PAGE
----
Training has begun for eight startup companies whose growth is being given a boost by a partnership of Tri-ED, ezone and UpTech. The goal is to create technology jobs.

In May, UpTech, Northern Kentucky’s “business super accelerator,” announced its inaugural round of $100,000 investments to the eight companies from across the Tristate. Besides the hefty financing, winners also receive office space and professional support services from Northern Kentucky University College of Informatics.

The entrepreneurs have been launched on a six-month program at NKU designed to teach the fundamentals of operating a successful company.

UpTech was established in January as the result of a partnership between Northern Kentucky Tri-County Economic Development Corporation (Tri-ED), Vision 2015, Campbell County Economic Progress Authority, Northern Kentucky University, and Northern Kentucky ezone, a division of Tri-ED that first came up with the program’s concept.

According to ezone vice president Casey Barach, the future of Northern Kentucky relies on equity-backed technology companies. The region has a strong manufacturing culture, but Barach says technology is needed as well.

One of the biggest questions: Where are Tristate students going to work? That question seemed more relevant than ever after last year’s top three graduates from NKU’s College of Informatics moved to California’s Silicon Valley for jobs.

“It’s the classic brain drain,” Barach says, “We need to build some companies for these graduates so they’ll have an exciting place to work.”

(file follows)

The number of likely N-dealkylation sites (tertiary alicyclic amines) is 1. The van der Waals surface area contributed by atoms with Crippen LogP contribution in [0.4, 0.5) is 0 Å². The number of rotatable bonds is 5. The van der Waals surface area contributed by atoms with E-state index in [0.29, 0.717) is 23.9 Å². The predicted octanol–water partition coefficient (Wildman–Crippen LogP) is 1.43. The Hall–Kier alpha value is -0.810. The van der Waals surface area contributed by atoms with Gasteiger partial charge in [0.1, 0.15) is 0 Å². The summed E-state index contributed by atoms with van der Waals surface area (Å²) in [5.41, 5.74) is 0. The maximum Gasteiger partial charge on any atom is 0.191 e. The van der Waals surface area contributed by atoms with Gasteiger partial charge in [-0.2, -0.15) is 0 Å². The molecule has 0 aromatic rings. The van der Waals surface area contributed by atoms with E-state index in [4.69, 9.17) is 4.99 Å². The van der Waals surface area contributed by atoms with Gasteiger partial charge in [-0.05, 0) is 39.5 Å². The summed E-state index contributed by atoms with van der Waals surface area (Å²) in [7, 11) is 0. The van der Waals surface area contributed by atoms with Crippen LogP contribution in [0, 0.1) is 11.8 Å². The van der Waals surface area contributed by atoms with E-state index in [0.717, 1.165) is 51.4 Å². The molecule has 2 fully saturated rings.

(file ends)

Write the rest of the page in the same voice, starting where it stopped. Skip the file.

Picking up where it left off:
The solution lies in attracting entrepreneurs from across the U.S. and all over the world to the Tristate, helping them develop new and innovative ideas, and showing them that Northern Kentucky is the perfect place for their businesses to take root.

“If we were going to drive that idea home, we knew we needed to create an accelerator program that was bigger and better than anyone else’s,” he says. “We needed attention.”

The result was UpTech, and the program differentiated itself in a big way. While most business accelerators provide $20,000 investments to promising startups, UpTech chose to award $100,000 to its selections.

Likewise, UpTech is the first accelerator to be tied to a public university. The partnership with NKU’s College of Informatics, which was founded in 2005, allows future companies to engage with locals and form connections with a larger part of the community, according to Barach.

Nearly 70 startups were in the running for the first round of $100,000 investments when the application period ended in March. The most innovative ideas were selected by a team of nationally recognized entrepreneurs, analysts and investment experts from leading companies like Cisco, Dell and Procter & Gamble.

It’s a promising start but just the beginning, Barach says.

“We want to hand out fifty $100,000 investments in the next five years,” he says. “But we’ll take it one step at a time.”